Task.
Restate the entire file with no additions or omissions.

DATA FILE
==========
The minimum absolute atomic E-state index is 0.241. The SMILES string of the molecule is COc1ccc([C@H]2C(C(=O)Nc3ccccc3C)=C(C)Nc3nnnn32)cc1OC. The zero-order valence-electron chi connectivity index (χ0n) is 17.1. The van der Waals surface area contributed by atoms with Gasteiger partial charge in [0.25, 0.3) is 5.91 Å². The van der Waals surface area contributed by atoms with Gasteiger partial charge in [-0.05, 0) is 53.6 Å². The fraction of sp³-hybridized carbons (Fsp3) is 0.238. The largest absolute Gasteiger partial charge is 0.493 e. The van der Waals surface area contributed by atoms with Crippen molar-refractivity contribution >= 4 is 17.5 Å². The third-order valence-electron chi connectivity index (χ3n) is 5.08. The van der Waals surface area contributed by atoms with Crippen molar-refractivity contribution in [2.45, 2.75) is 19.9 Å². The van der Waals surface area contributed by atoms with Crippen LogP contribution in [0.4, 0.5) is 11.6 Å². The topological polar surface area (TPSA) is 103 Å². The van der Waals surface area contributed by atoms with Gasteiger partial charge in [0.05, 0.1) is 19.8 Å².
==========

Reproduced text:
The minimum absolute atomic E-state index is 0.241. The SMILES string of the molecule is COc1ccc([C@H]2C(C(=O)Nc3ccccc3C)=C(C)Nc3nnnn32)cc1OC. The zero-order valence-electron chi connectivity index (χ0n) is 17.1. The van der Waals surface area contributed by atoms with Gasteiger partial charge in [0.25, 0.3) is 5.91 Å². The van der Waals surface area contributed by atoms with Gasteiger partial charge in [-0.05, 0) is 53.6 Å². The fraction of sp³-hybridized carbons (Fsp3) is 0.238. The largest absolute Gasteiger partial charge is 0.493 e. The van der Waals surface area contributed by atoms with Crippen molar-refractivity contribution >= 4 is 17.5 Å². The third-order valence-electron chi connectivity index (χ3n) is 5.08. The van der Waals surface area contributed by atoms with Crippen molar-refractivity contribution in [2.45, 2.75) is 19.9 Å². The van der Waals surface area contributed by atoms with Crippen LogP contribution in [0.4, 0.5) is 11.6 Å². The topological polar surface area (TPSA) is 103 Å². The van der Waals surface area contributed by atoms with Gasteiger partial charge in [0.05, 0.1) is 19.8 Å².